Showing posts from April, 2020

Corona Burnout

Corona Burnout We are all trying to figure out what our ‘new normal’ is going to look like. Initially, we thought that this was just temporary, but a lot of businesses have transitioned to operating remotely, so working from home may become the new norm. The unintended consequence is our homes are no longer a sanctuary and have also become our office, daycare, school, and gym. This intensifies the stress we feel because of the loss of our usual coping mechanisms and causes mental burnout. “Mental health is not a destination, but a process. It’s about how you drive, not where you are going.” – Noam Shpancer, PhD  Mental burnout is real. I know someone who works night shifts, but has to take care of his kids during the day because his spouse is busy working remotely from home. Therefore, he sleeps very little which causes fatigue both at work and home. No amount of advice will completely remove his stress, but there are some techniques that can help relieve some

Not Satisfied? -- The Good, Bad & Ugly

Not Satisfied? - The Good, Bad & Ugly THE GOOD – A Source of Motivation Not satisfied? If channeled correctly, dissatisfaction can be used as motivation to improve as an officer, father, spouse, athlete, or person. No one is perfect and it is healthy to continually strive to improve. However, it can be unhealthy if you only dwell on the negative. Instead of focusing on the negative parts of myself, I try to imagine the person I should be and work to bridge that gap. THE BAD – Can Kill Opportunities Not satisfied with your performance report? This can happen because our perception of ourselves does not align with how others perceive us. The key is to openly communicate with your rater or supervisor, so that you are never surprised by your rating. Good supervisors should let their subordinates know when they are not meeting expectations as soon as possible and allow time to improve.  “Check your ego a

Listen to Gen Holmes - Building Cultural Change

Listen to Gen Holmes - Building Cultural Change Please listen to Gen Holmes in LaaD Podcast #9.    There is a lot of good advice in the podcast, but this article will focus only on one part ‐‐ the discussion about building lasting change. I believe the only way to build lasting change is to anchor it within the organization’s culture. This is because ‘culture’ encompasses the behavior and norms of the organization. Thus, lasting change can only be achieved by making it the new ‘norm’. Here are some key points to keep in mind: Cultural change is a difficult and long process Officers change position often, so typically you can only hope to affect incremental change The larger the change, the more time it takes because humans are creatures of habit and generally resist change Start as early as possible and temper your ambition relative to the time available If your vision is not attainable within your time in leadership, you have t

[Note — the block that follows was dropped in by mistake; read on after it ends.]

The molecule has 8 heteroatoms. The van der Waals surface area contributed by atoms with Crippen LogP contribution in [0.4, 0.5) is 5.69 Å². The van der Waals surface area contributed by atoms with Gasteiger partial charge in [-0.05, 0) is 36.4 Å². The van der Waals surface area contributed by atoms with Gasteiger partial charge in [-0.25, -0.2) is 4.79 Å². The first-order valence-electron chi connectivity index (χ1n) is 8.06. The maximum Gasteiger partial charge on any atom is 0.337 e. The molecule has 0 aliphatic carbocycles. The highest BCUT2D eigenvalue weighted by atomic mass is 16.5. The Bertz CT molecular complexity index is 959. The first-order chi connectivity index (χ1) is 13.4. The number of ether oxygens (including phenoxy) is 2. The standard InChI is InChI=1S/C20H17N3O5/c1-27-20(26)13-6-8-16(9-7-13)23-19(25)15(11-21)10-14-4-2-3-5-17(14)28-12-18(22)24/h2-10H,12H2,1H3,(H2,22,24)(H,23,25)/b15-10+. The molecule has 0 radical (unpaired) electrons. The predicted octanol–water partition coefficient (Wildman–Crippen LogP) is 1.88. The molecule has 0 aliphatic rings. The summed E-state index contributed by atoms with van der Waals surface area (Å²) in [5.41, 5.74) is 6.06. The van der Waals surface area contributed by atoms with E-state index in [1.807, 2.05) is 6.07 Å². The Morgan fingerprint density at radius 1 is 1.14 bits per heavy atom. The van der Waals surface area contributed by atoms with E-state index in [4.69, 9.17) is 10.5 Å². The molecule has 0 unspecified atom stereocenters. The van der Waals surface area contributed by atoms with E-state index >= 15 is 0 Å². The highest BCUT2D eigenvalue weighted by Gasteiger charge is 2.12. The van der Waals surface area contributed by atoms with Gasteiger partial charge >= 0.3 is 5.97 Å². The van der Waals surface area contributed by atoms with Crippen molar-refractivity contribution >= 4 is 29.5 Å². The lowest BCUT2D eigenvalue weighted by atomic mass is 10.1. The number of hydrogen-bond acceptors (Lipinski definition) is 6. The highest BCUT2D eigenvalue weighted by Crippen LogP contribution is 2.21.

Punch in the Face - The Ultimate Feedback

Punch in the Face - The Ultimate Feedback In a previous article, ‘Work yourself out of a job,’ I mentioned that it is important to understand your subordinates through feedback.  However, if you have low Emotional Intelligence (EQ) like me, then sometimes a punch in the face is the only feedback that is understood. Unfortunately, the majority of feedback is subtle or indirect. It is debatable whether or not EQ can be taught (believe me my wife has tried), but if you have low EQ there are techniques that will help: The key is communication Tell everyone you lack EQ up front – if you set expectations, here is what a lack of EQ looks like: Example: I did not notice one of my Airmen was overloaded due to personal reasons, but my MSgt pulled me aside to explain the situation. This allowed us to create time for the Airman to get his personal life in order. Conduct regular feedback sessions with dir

Failing at Balance

Failing at Balance Has anyone told you that you should have balance in life? I think it is impossible to achieve balance on a daily basis. Instead, you should ask yourself, “What is my purpose?” The key is to understand what is important in your life and prioritize. TECHNIQUES: The three‐legged stool model (see picture in article below) is useful to illustrate the need for balance, but in reality we often spend most of our time on ‘career.’ CAREER – This is important and the mission may require that we spend long hours at work, but when there are opportunities to break away you should spend it with your family. One of the best wing commanders I worked for would always go home by 1630 so that his staff did not stay late. He understood that we would not accomplish everything, no matter how many hours we worked, so prioritizing and communicating the tasks that won’t be completed was more important. FAMILY – To me this is the most important, but often sacrif